It was billed as a set of local elections that would show us whether Labor is on course to win the general election and the verdict is in.
Sir Keir Starmer looks set to be our next prime minister if this set of local election results is anything to go by.
But he still has a mountain to climb to win the power to do anything.
Because when you extrapolate these 1.7m votes out to give a national estimated share for the main parties with a general election likely next year, Labor looks on course to becoming the largest party at the next election, but falling short of winning an outright majority.
Ace labor Took councils in key election battlegrounds from Medway in Kent, Swindon in Wiltshire, and East Staffordshire in the West Midlands, Sir Keir and his team will no doubt feel vindicated and jubilant.
But for all these wins the party leader still has plenty of work to do to be confident of winning the ultimate prize – a majority government – next year.
Based on analysis by our Sky News election experts led by Professor Michael Thrasher, Labour’s vote share is projected to lie between 36 to 38%, with the Conservatives between 28 to 30%.
Local elections 2023: How to cut through the political spin as the results come in
So, Labor is ahead of the Tories by eight or so points, against a projection of a 14% lead ahead of the Tony Blair 1997 landslide, or the 13% lead David Cameron had ahead of winning the most seats but falling short of an outright majority in 2010.
That the gap is smaller tells us Sir Keir has a lot more work to do if he wants to emulate Tony Blair.
Quite simply, Sir Keir Starmer needed to be crushing the opposition in every pocket of the country to have reached the giddy heights of being likened to Tony Blair as these results came in.
Labor will require a swing even bigger than the post-war record 10.2% Blair achieved in 1997 and gain 124 seats to win outright.
Labor has done that only three times in the past 100 years: 1929 when the party substantially increased its number of candidates; and in 1945 and 1997 when both wins were in landslide territory. Logically, this is a one-term project, but a two-term effort.
A share of the spoils
Because for all the eye-catching wins from Labour, the party was having to share the spoils of the Tory collapse with the Lib Dems and Greens.
Ed Davey’s Lib Dems took chunks out of the Tory blue wall in the traditional shires, taking Windsor and Maidenhead councils, Dacorum in Hertfordshire, as well as seizing Stratford-on-Avon – where Nadhim Zahawi is the MP – from the Tories, who lost control of the council for the first time.
The Greens meanwhile became the largest party in East Suffolk, as the Tories lost 24 seats and control of the council.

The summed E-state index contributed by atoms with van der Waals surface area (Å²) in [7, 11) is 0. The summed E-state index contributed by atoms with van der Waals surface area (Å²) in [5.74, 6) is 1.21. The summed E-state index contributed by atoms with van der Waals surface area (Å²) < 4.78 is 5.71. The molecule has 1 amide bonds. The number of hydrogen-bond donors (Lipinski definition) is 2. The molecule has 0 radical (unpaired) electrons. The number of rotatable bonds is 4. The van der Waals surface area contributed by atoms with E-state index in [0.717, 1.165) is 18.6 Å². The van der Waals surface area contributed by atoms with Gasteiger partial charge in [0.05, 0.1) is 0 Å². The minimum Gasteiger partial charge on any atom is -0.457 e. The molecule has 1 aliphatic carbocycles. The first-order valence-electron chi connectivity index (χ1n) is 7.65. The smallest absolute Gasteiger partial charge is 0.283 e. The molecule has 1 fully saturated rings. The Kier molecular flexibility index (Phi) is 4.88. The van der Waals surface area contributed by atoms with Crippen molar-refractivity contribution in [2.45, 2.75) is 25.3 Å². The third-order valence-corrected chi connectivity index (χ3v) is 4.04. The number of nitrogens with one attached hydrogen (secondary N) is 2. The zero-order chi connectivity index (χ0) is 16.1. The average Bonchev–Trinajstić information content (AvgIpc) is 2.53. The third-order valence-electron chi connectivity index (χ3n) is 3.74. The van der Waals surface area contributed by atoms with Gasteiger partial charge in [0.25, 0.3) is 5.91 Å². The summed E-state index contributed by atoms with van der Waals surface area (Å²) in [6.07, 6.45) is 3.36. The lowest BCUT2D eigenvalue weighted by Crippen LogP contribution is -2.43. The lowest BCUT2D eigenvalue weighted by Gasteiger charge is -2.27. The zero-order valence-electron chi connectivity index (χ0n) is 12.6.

Sir Keir’s Labor also failed to make real inroads in places he’ll need at the next general election, with Conservative rivals pointing to the soft performance in the Tees Valley – in Stockton and Darlington – and lack of progress in key pockets of the Midlands, such as Dudley and Walsall, which Tory aids held up as an example of an area where they are outperforming their dismal national trend.
Labor strategists insist that the combination of an eight-nine point lead in projected vote share, revival in Scotland following the SNP’s wobbles, and this set of results which show a bigger Labor swing in the key battlegrounds for the next election, puts them on course for a majority.
That assertion from Labor is less clear on the back of these results, but what is absolutely crystal clear is that the Conservative performance has surpassed their worst nightmare, with the new prime minister squeezing on all sides in a set of results that has left the Tories putting in their worst performance in a decade.
Is this a new dawn for Labour?
Final results expected in next few hours – and what we know so far
A blow for the Tories
If voters were meant to be swayed by Mr Sunak’s attempts to detoxify the Tory brand, they seem to have missed the memo.
That “change” message seems to have cut through, with the only real loser at these local elections being the Conservative party.
Labor will be going into 2024 with Ronald Reagan’s 1980 election line: “Are you better off than you were 18 years ago?”
What Sir Keir needs to do between then and now is to convince the public the answer to that question is Vote Labour, rather than the Lib Dems or Greens if he wants to avoid a minority government or having to bind in a smaller party to govern.
These set of results suggest he’s yet to seal the deal, but he can at least say now he’s on the right path as the Conservatives stare out into the political wilderness.